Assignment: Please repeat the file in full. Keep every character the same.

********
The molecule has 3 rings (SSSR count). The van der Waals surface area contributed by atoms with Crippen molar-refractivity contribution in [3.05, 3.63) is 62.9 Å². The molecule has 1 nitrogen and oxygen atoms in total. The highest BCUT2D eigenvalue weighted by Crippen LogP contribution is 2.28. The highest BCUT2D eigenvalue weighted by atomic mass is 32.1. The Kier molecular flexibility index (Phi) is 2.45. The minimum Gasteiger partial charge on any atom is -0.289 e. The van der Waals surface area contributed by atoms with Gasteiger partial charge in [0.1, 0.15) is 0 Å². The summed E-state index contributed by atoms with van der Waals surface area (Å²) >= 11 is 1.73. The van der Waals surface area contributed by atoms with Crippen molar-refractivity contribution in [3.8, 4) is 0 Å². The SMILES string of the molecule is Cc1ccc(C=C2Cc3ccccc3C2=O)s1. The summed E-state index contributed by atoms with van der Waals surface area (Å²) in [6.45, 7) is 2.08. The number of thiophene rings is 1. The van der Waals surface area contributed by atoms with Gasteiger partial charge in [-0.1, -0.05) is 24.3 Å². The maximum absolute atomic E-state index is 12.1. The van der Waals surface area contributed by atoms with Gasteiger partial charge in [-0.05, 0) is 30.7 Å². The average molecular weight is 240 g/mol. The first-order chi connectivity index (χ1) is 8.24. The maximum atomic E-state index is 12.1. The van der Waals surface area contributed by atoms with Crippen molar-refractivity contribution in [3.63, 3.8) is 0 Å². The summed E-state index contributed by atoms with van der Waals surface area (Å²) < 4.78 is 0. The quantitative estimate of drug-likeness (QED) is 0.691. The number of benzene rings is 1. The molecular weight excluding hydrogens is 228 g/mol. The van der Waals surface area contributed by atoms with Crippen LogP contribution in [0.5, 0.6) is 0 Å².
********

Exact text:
The molecule has 3 rings (SSSR count). The van der Waals surface area contributed by atoms with Crippen molar-refractivity contribution in [3.05, 3.63) is 62.9 Å². The molecule has 1 nitrogen and oxygen atoms in total. The highest BCUT2D eigenvalue weighted by Crippen LogP contribution is 2.28. The highest BCUT2D eigenvalue weighted by atomic mass is 32.1. The Kier molecular flexibility index (Phi) is 2.45. The minimum Gasteiger partial charge on any atom is -0.289 e. The van der Waals surface area contributed by atoms with Gasteiger partial charge in [0.1, 0.15) is 0 Å². The summed E-state index contributed by atoms with van der Waals surface area (Å²) >= 11 is 1.73. The van der Waals surface area contributed by atoms with Crippen molar-refractivity contribution in [3.8, 4) is 0 Å². The SMILES string of the molecule is Cc1ccc(C=C2Cc3ccccc3C2=O)s1. The summed E-state index contributed by atoms with van der Waals surface area (Å²) in [6.45, 7) is 2.08. The number of thiophene rings is 1. The van der Waals surface area contributed by atoms with Gasteiger partial charge in [-0.1, -0.05) is 24.3 Å². The maximum absolute atomic E-state index is 12.1. The van der Waals surface area contributed by atoms with Gasteiger partial charge in [-0.05, 0) is 30.7 Å². The average molecular weight is 240 g/mol. The first-order chi connectivity index (χ1) is 8.24. The maximum atomic E-state index is 12.1. The van der Waals surface area contributed by atoms with Crippen molar-refractivity contribution in [3.63, 3.8) is 0 Å². The summed E-state index contributed by atoms with van der Waals surface area (Å²) < 4.78 is 0. The quantitative estimate of drug-likeness (QED) is 0.691. The number of benzene rings is 1. The molecular weight excluding hydrogens is 228 g/mol. The van der Waals surface area contributed by atoms with Crippen LogP contribution in [0.5, 0.6) is 0 Å².